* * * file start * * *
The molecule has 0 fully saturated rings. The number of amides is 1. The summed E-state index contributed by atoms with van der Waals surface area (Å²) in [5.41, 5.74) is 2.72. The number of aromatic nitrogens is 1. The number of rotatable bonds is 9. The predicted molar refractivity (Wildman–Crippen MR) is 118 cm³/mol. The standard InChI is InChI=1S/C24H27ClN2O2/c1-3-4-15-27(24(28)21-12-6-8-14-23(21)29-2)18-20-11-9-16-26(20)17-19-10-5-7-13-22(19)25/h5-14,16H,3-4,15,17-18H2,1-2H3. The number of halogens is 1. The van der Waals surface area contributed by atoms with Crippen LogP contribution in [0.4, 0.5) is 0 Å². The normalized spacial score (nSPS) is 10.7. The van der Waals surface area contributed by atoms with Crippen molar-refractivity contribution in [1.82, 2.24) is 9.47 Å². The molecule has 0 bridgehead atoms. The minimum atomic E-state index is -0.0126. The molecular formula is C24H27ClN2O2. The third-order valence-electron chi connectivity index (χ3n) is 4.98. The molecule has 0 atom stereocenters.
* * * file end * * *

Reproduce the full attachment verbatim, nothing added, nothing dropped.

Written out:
The molecule has 0 fully saturated rings. The number of amides is 1. The summed E-state index contributed by atoms with van der Waals surface area (Å²) in [5.41, 5.74) is 2.72. The number of aromatic nitrogens is 1. The number of rotatable bonds is 9. The predicted molar refractivity (Wildman–Crippen MR) is 118 cm³/mol. The standard InChI is InChI=1S/C24H27ClN2O2/c1-3-4-15-27(24(28)21-12-6-8-14-23(21)29-2)18-20-11-9-16-26(20)17-19-10-5-7-13-22(19)25/h5-14,16H,3-4,15,17-18H2,1-2H3. The number of halogens is 1. The van der Waals surface area contributed by atoms with Crippen LogP contribution in [0.4, 0.5) is 0 Å². The normalized spacial score (nSPS) is 10.7. The van der Waals surface area contributed by atoms with Crippen molar-refractivity contribution in [1.82, 2.24) is 9.47 Å². The molecule has 0 bridgehead atoms. The minimum atomic E-state index is -0.0126. The molecular formula is C24H27ClN2O2. The third-order valence-electron chi connectivity index (χ3n) is 4.98. The molecule has 0 atom stereocenters.